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Using Handouts

By: Angelique Caffrey - Updated: 23 Sep 2010 | comments*Discuss
 
Address Your Crowd attendee audience

Large Audiences-Are Handouts Effective?

Speaking to an audience of 100, 500 or 1,000 people? Then distributing handouts to them all may seem like a good idea, but could turn into a logistical nightmare.

(The one exception to this rule is when your handouts are part of a convention brochure that every convention attendee will be receiving. In that case, you can simply say, "Turn to page 82 in your workbook for my handout.")

Don't Use "Clever" Fonts

Handouts should be easy-to-follow and simple to read. If you're developing your handout on your own, don't try to be overly creative. Just keep the message and wording as straightforward as possible. A general rule of thumb is to avoid using more than one or two fonts… and watch how much "clip art" you insert, as it can be distracting and appear unprofessional.

Your Handout Shouldn't be an Outline of your Speech

Handouts are most useful when they accompany your speech, not deliver it for you. They are to be used as worksheets and/or reminders. So don't include everything you'll be saying word-for-word on them.

Handouts Should be the Same Size as one Another

This can be tough, especially if you need to print off spreadsheets or data, but it's still possible to make sure all your handouts are the same size. As an audience member, there's nothing more annoying than trying to figure out how to easily carry a brochure, postcard, legal-sized handout, and letter-sized reminder out of a presentation without dropping something.

If you find that you MUST use different-sized handouts, at least staple or bind them together or put them in pre-organised folders for the convenience of your listeners.

More Handouts Won't Win You Kudos

Your handouts aren't there to "sell" you. This means that if you give your audience 85 well-written handouts, they won't make up for a mediocre presentation. The onus on you is to be greater than anything you hand out to the crowd.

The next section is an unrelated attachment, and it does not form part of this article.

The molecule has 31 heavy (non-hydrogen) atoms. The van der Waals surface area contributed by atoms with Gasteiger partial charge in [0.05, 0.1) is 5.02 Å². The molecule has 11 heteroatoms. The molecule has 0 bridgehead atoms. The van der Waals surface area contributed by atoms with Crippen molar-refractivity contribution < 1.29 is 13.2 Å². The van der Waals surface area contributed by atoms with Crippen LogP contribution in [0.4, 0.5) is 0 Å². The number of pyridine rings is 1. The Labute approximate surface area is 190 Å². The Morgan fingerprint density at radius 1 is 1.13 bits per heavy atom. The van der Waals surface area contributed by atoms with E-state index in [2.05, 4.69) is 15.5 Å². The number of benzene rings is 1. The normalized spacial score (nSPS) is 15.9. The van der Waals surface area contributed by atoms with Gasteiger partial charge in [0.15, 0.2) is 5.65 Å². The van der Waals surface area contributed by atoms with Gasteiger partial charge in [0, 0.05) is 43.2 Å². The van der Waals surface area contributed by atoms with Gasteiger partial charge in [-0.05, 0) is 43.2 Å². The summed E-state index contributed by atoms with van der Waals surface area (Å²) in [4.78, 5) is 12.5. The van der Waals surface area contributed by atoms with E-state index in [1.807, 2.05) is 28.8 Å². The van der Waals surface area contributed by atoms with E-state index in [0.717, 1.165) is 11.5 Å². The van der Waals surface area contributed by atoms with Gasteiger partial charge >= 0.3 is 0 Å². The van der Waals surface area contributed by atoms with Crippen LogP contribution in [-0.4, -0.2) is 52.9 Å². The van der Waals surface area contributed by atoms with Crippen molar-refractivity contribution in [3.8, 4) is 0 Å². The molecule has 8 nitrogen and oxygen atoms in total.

Don't Plagiarise Another Person's Work

Think it's okay to make a copy of an article (that you didn't write or don't own the copyright to) just because it'll make a great supplement to your talk? Think again.

Though you may be able to get away with this kind of plagiarism once or twice, it's likely to catch up with you in very uncomfortable (and perhaps expensive) ways. Therefore, if you find an article, essay, or other item you'd like to reproduce, contact the author or publisher to obtain permission before hitting the "copy" button.

Don't Hand Out a Copy of an Entire PowerPoint Presentation

This is a huge pet peeve of many audience members (though to be fair, some presenters swear it's an excellent method of making sure that their listeners follow along.)

Although PowerPoint gives you the tantalising option of printing off your talk using a slide-by-slide method, ask yourself if it's really worth it. Or is it just a waste of time, energy and resources?

If You Don't Want to Use Handouts, Then Don't!

There is no hard and fast rules governing the use of handouts. If you can't think of anything to write, then it's probably best if you don't use them at all.

Learn From Your Mistakes

After your speeches, check around the room. Are your handouts consistently being left on the floor, on seats, or in rubbish cans? If so, those are strong indications that you can probably do without handouts in the future.

Edit Your Handouts

Even if you're the best writer in the world, chances are good that you'll have a typo or two in your handouts. And chances are also good that you won't notice it until right before it's time for you to address your crowd!

Always ask someone else to proofread any material that's going to be used during your speech. Otherwise, you could wind up blushing from embarrassment instead of from a standing ovation.

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